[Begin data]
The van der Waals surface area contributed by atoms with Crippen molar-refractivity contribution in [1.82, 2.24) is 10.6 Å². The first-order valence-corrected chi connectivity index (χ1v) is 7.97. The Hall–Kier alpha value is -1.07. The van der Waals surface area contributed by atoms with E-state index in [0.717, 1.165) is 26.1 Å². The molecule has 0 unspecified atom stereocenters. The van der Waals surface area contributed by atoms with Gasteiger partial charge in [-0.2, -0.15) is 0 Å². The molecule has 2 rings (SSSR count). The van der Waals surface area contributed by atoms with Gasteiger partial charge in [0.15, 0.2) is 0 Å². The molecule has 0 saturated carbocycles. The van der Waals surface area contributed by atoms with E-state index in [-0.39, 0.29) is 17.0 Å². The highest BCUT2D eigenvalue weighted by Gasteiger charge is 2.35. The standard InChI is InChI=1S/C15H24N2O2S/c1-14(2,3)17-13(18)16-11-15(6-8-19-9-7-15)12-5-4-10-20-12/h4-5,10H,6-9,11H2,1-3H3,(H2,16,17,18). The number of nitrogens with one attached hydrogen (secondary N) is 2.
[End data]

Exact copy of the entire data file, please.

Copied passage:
The van der Waals surface area contributed by atoms with Crippen molar-refractivity contribution in [1.82, 2.24) is 10.6 Å². The first-order valence-corrected chi connectivity index (χ1v) is 7.97. The Hall–Kier alpha value is -1.07. The van der Waals surface area contributed by atoms with E-state index in [0.717, 1.165) is 26.1 Å². The molecule has 0 unspecified atom stereocenters. The van der Waals surface area contributed by atoms with Gasteiger partial charge in [-0.2, -0.15) is 0 Å². The molecule has 2 rings (SSSR count). The van der Waals surface area contributed by atoms with Gasteiger partial charge in [0.15, 0.2) is 0 Å². The molecule has 0 saturated carbocycles. The van der Waals surface area contributed by atoms with E-state index in [-0.39, 0.29) is 17.0 Å². The highest BCUT2D eigenvalue weighted by Gasteiger charge is 2.35. The standard InChI is InChI=1S/C15H24N2O2S/c1-14(2,3)17-13(18)16-11-15(6-8-19-9-7-15)12-5-4-10-20-12/h4-5,10H,6-9,11H2,1-3H3,(H2,16,17,18). The number of nitrogens with one attached hydrogen (secondary N) is 2.